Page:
Ours is a world full of stunning landscapes, fascinating wildlife, diverse cultures and, apparently, an array of interesting place names — that is, if you know where to look. While there is a certain power to naming things, the place names on this list show how there can be a lot of fun in it, too.
Of course, chuckling at some of the names below may seem a bit juvenile. But with the world the way it is, we could all probably use a little laughter.
So, let’s take a tour of some key towns and cities whose names are, as they say, a choice.
The prime destination for anyone who’s been told to go to hell, the small village of Hell is located in the Nord-Trøndelag county in Central Norway. Hell on Earth is currently home to around 1,500 people, and instead of burning in it, people tend to get chilly: In wintertime, temperatures can reach −13 °F (−25 °C).
The village of Hell is quaint. There are your Scandinavian houses, healthy gardens, and kids playing on the streets. As it turns out, Hell, Norway was named after the overhanging cliff caves in the area. Overhangs and cliff caves were called “hellir” in Old Norse. And if you’re wondering, the Norwegian word for actual hell is “helvete.”
Upon your arrival in Hell via train, you’ll soon spot a small building with a sign that reads, “Gods-expedition.” This seems like another interesting choice for a place named the way it is, but apparently, this is the archaic way to spell the contemporary Norwegian word “godsekspedisjon,” which means “freight forwarding.”
So what’s there to do in Hell? Aside from Blues In Hell, the annual festival held in September, tourists can also enjoy a short hike to Helleristninger, a site of animal carvings that date back to the Stone Age.
Another village, this time in the Urfahr-Umgebung district of Upper Austria, is Rottenegg. The place is named after the historic Rottenegg Castle, whose ruins are found just east of the actual village. The castle dates back to the 13th century and was built to guard the old trade route, but has since fallen into decay.
Ironically, the village of Rottenegg is known for its fresh air and beautiful landscapes. It’s surrounded by lush mountains that provide a great hiking experience, but you can also simply enjoy the 360° view from the village proper.
The locals are also big on culture. Aside from producing their annual play, the Mühlviertler Heimatverein Rottenegg also works to preserve folk dances and songs. Cabarets and concerts are also an annual attraction during the Rottenegg Cultural Summer Program.
Eighty Eight (USA)
An unincorporated town in Barren County, Kentucky, Eighty Eight was the center of a big celebration on August 8, 1988, or 08/08/88.
The local market had a special commemorative menu, which included 88-cent burgers (plus 4 cents tax, so change for a dollar would be 8 cents). People drove hundreds of miles just to visit, and a couple even got married at exactly 8:08 pm — on the eighth step of the town’s Refuge Church of Christ. Letters also came from across the country and around the world to get a special postmark from the Eighty Eight post office.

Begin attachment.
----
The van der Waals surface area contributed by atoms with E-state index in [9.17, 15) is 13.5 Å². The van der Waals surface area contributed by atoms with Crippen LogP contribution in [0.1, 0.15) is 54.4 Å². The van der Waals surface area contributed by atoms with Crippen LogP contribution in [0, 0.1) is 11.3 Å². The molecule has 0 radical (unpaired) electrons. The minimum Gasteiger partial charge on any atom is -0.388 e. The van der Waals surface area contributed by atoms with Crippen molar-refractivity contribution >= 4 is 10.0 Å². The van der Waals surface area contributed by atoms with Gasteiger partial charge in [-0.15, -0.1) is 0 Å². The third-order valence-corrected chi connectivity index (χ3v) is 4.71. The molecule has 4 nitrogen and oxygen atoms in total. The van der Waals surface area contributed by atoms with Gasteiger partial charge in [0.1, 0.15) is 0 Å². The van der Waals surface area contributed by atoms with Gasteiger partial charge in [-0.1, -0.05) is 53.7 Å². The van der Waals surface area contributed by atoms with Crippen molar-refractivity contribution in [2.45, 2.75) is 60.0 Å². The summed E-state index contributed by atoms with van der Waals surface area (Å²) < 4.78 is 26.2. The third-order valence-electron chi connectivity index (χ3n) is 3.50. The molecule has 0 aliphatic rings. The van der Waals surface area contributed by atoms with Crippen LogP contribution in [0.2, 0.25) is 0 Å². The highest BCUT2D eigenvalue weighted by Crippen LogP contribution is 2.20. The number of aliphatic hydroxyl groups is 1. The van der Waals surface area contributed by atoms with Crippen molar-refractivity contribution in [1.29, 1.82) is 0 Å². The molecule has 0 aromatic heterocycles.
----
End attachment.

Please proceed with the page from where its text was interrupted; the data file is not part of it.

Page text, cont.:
But why was it named that way?
The story goes that in the 1860s, the town’s first postmaster by the name of Dabnie Nunnally needed to give the town a name. The problem was, he didn’t really trust his own handwriting, and so thought that he could use a number instead, which would make the place name more legible when written on people’s mail. So, he reached into his pocket and counted his change. He had — you guessed it — 88 cents.
An alternate story is that the place was so named because it is located about 8.8 miles away from the neighboring town of Glasgow.
Either way, the town of Eighty Eight is part of the surprisingly long list of places in the world named after numbers. It includes the town of Hundred in West Virginia, Ninety Six in South Carolina, and the nearby community of Seventy Six, Kentucky.
Disappointment Islands (French Polynesia)
Despite the name, the small group of coral islands in the Tuamotu Archipelago in French Polynesia is one of the earth’s last paradises. The Disappointment Islands are made up of three islands, namely: Tepoto, Napuka, and Puka-Puka.
The first European recording of the islands was by Ferdinand Magellan in 1520, when he was on his way to colonize the Philippines. He had called them the Islas Infortunadas, or “the Unfortunate Islands,” because his team couldn’t find a good water source.
In 1765, the British explorer John Byron and his scurvy-ridden crew spotted the islands, tiny in the vast Pacific, and were excited to explore the white sand and get meat and milk from the coconut trees. However, they soon found that the coral shoreline and high surf meant that there was no safe anchorage. Plus, there was also the issue of spear-wielding natives, who were wary of invaders.
Byron had no choice but to sail away — but not before he sat down, got his pen, and named the place The Islands of Disappointment. Just colonizer things, I guess, but the name stuck, and may have played a role in keeping the islands sheltered from the rest of the world.
Over two and a half centuries later, the Disappointment Islands are still pretty hard to access. But for travelers with the opportunity and an open heart, you can learn about the names the locals themselves have given to their homes. Napuka, for example, is derived from “Te Puka Runga,” or “The Tree Where the Sun Rises.”
Llanfairpwllgwyngyllgogerychwyrndrobwllllantysiliogogogoch (Wales, UK)
Nope, that’s not a keyboard smash — it’s an actual place.